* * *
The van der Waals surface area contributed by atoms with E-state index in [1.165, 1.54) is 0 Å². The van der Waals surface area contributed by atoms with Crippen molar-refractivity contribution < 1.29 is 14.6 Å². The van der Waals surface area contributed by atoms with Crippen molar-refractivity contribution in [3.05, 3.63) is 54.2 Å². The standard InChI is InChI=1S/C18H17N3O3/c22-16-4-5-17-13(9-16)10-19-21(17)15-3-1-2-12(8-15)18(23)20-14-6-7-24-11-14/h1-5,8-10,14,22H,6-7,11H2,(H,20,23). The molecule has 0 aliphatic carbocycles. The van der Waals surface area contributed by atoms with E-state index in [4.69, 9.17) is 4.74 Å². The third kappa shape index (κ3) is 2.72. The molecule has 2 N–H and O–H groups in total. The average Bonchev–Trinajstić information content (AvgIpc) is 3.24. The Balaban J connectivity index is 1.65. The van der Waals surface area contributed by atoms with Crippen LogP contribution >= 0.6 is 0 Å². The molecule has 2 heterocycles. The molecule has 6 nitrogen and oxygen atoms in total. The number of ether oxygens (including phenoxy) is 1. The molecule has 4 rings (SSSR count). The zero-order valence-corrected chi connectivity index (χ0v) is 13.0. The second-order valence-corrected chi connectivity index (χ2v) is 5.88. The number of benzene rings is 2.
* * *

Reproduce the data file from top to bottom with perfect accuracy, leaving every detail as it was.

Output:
The van der Waals surface area contributed by atoms with E-state index in [1.165, 1.54) is 0 Å². The van der Waals surface area contributed by atoms with Crippen molar-refractivity contribution < 1.29 is 14.6 Å². The van der Waals surface area contributed by atoms with Crippen molar-refractivity contribution in [3.05, 3.63) is 54.2 Å². The standard InChI is InChI=1S/C18H17N3O3/c22-16-4-5-17-13(9-16)10-19-21(17)15-3-1-2-12(8-15)18(23)20-14-6-7-24-11-14/h1-5,8-10,14,22H,6-7,11H2,(H,20,23). The molecule has 0 aliphatic carbocycles. The van der Waals surface area contributed by atoms with E-state index in [4.69, 9.17) is 4.74 Å². The third kappa shape index (κ3) is 2.72. The molecule has 2 N–H and O–H groups in total. The average Bonchev–Trinajstić information content (AvgIpc) is 3.24. The Balaban J connectivity index is 1.65. The van der Waals surface area contributed by atoms with Crippen LogP contribution >= 0.6 is 0 Å². The molecule has 2 heterocycles. The molecule has 6 nitrogen and oxygen atoms in total. The number of ether oxygens (including phenoxy) is 1. The molecule has 4 rings (SSSR count). The zero-order valence-corrected chi connectivity index (χ0v) is 13.0. The second-order valence-corrected chi connectivity index (χ2v) is 5.88. The number of benzene rings is 2.